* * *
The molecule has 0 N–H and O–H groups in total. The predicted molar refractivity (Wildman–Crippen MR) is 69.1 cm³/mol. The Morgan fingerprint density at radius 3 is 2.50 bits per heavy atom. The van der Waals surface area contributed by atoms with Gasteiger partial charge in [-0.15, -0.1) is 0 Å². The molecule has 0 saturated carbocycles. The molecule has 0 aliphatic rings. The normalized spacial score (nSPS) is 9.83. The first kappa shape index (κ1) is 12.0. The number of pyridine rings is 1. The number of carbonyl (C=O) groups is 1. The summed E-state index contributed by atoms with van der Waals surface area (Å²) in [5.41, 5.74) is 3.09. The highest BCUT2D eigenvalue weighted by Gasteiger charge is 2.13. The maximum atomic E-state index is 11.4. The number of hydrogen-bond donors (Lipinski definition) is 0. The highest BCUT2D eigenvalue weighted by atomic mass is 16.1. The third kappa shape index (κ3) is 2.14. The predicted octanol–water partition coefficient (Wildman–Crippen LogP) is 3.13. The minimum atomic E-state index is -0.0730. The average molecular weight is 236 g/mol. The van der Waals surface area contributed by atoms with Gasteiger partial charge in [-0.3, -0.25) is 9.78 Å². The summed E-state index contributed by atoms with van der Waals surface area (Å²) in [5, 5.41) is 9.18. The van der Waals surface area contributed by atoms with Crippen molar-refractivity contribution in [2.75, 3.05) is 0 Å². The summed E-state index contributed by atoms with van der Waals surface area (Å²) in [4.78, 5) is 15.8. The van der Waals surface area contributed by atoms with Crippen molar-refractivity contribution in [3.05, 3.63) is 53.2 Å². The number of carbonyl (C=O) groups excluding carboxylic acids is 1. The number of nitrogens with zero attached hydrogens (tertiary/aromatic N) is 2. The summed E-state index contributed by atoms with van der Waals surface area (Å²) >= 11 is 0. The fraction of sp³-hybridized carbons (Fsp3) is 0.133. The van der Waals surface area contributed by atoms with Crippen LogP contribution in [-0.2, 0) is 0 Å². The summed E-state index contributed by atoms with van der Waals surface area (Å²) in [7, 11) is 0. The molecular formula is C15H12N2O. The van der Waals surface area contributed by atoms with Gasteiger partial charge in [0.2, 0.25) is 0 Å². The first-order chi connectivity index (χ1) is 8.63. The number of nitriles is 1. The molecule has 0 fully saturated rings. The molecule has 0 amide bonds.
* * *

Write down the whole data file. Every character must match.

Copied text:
The molecule has 0 N–H and O–H groups in total. The predicted molar refractivity (Wildman–Crippen MR) is 69.1 cm³/mol. The Morgan fingerprint density at radius 3 is 2.50 bits per heavy atom. The van der Waals surface area contributed by atoms with Gasteiger partial charge in [-0.15, -0.1) is 0 Å². The molecule has 0 saturated carbocycles. The molecule has 0 aliphatic rings. The normalized spacial score (nSPS) is 9.83. The first kappa shape index (κ1) is 12.0. The number of pyridine rings is 1. The number of carbonyl (C=O) groups is 1. The summed E-state index contributed by atoms with van der Waals surface area (Å²) in [5.41, 5.74) is 3.09. The highest BCUT2D eigenvalue weighted by Gasteiger charge is 2.13. The maximum atomic E-state index is 11.4. The number of hydrogen-bond donors (Lipinski definition) is 0. The highest BCUT2D eigenvalue weighted by atomic mass is 16.1. The third kappa shape index (κ3) is 2.14. The predicted octanol–water partition coefficient (Wildman–Crippen LogP) is 3.13. The minimum atomic E-state index is -0.0730. The average molecular weight is 236 g/mol. The van der Waals surface area contributed by atoms with Gasteiger partial charge in [-0.3, -0.25) is 9.78 Å². The summed E-state index contributed by atoms with van der Waals surface area (Å²) in [5, 5.41) is 9.18. The van der Waals surface area contributed by atoms with Crippen molar-refractivity contribution in [2.75, 3.05) is 0 Å². The summed E-state index contributed by atoms with van der Waals surface area (Å²) in [4.78, 5) is 15.8. The van der Waals surface area contributed by atoms with Crippen molar-refractivity contribution in [3.05, 3.63) is 53.2 Å². The number of carbonyl (C=O) groups excluding carboxylic acids is 1. The number of nitrogens with zero attached hydrogens (tertiary/aromatic N) is 2. The summed E-state index contributed by atoms with van der Waals surface area (Å²) >= 11 is 0. The fraction of sp³-hybridized carbons (Fsp3) is 0.133. The van der Waals surface area contributed by atoms with Crippen LogP contribution in [-0.2, 0) is 0 Å². The summed E-state index contributed by atoms with van der Waals surface area (Å²) in [7, 11) is 0. The molecular formula is C15H12N2O. The van der Waals surface area contributed by atoms with Gasteiger partial charge in [0.2, 0.25) is 0 Å². The first-order chi connectivity index (χ1) is 8.63. The number of nitriles is 1. The molecule has 0 fully saturated rings. The molecule has 0 amide bonds.